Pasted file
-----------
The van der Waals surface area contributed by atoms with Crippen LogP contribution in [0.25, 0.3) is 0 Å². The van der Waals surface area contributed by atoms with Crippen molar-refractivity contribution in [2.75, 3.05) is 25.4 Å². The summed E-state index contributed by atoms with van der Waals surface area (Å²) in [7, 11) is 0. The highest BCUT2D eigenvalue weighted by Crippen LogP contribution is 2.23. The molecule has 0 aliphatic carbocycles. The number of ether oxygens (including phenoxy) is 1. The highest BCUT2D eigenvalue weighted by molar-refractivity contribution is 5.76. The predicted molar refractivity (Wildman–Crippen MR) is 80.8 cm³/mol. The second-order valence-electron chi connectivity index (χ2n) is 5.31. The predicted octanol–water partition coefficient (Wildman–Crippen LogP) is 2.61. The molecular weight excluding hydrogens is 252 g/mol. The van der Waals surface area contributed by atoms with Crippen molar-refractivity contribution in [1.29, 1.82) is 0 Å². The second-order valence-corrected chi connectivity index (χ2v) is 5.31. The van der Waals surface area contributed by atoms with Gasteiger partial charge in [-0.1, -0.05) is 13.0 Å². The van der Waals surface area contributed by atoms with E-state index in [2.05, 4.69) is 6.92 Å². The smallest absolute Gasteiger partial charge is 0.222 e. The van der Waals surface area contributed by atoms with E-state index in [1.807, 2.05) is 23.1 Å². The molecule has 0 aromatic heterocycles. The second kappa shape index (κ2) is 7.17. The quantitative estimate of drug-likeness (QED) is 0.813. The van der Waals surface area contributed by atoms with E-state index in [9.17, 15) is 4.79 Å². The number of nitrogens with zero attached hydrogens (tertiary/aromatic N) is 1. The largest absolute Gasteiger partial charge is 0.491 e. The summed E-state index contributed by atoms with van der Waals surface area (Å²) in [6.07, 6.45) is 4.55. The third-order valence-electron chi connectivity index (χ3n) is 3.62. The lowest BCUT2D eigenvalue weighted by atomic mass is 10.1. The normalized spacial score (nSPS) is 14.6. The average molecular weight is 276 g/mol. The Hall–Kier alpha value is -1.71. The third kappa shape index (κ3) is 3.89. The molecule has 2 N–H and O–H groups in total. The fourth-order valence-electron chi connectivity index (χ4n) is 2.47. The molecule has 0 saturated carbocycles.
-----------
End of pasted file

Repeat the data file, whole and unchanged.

The van der Waals surface area contributed by atoms with Crippen LogP contribution in [0.25, 0.3) is 0 Å². The van der Waals surface area contributed by atoms with Crippen molar-refractivity contribution in [2.75, 3.05) is 25.4 Å². The summed E-state index contributed by atoms with van der Waals surface area (Å²) in [7, 11) is 0. The highest BCUT2D eigenvalue weighted by Crippen LogP contribution is 2.23. The molecule has 0 aliphatic carbocycles. The number of ether oxygens (including phenoxy) is 1. The highest BCUT2D eigenvalue weighted by molar-refractivity contribution is 5.76. The predicted molar refractivity (Wildman–Crippen MR) is 80.8 cm³/mol. The second-order valence-electron chi connectivity index (χ2n) is 5.31. The predicted octanol–water partition coefficient (Wildman–Crippen LogP) is 2.61. The molecular weight excluding hydrogens is 252 g/mol. The van der Waals surface area contributed by atoms with Crippen molar-refractivity contribution in [1.29, 1.82) is 0 Å². The second-order valence-corrected chi connectivity index (χ2v) is 5.31. The van der Waals surface area contributed by atoms with Gasteiger partial charge in [-0.1, -0.05) is 13.0 Å². The van der Waals surface area contributed by atoms with E-state index in [2.05, 4.69) is 6.92 Å². The smallest absolute Gasteiger partial charge is 0.222 e. The van der Waals surface area contributed by atoms with E-state index in [1.807, 2.05) is 23.1 Å². The molecule has 0 aromatic heterocycles. The second kappa shape index (κ2) is 7.17. The quantitative estimate of drug-likeness (QED) is 0.813. The van der Waals surface area contributed by atoms with E-state index in [9.17, 15) is 4.79 Å². The number of nitrogens with zero attached hydrogens (tertiary/aromatic N) is 1. The largest absolute Gasteiger partial charge is 0.491 e. The summed E-state index contributed by atoms with van der Waals surface area (Å²) in [6.07, 6.45) is 4.55. The third-order valence-electron chi connectivity index (χ3n) is 3.62. The lowest BCUT2D eigenvalue weighted by atomic mass is 10.1. The normalized spacial score (nSPS) is 14.6. The average molecular weight is 276 g/mol. The Hall–Kier alpha value is -1.71. The third kappa shape index (κ3) is 3.89. The molecule has 2 N–H and O–H groups in total. The fourth-order valence-electron chi connectivity index (χ4n) is 2.47. The molecule has 0 saturated carbocycles.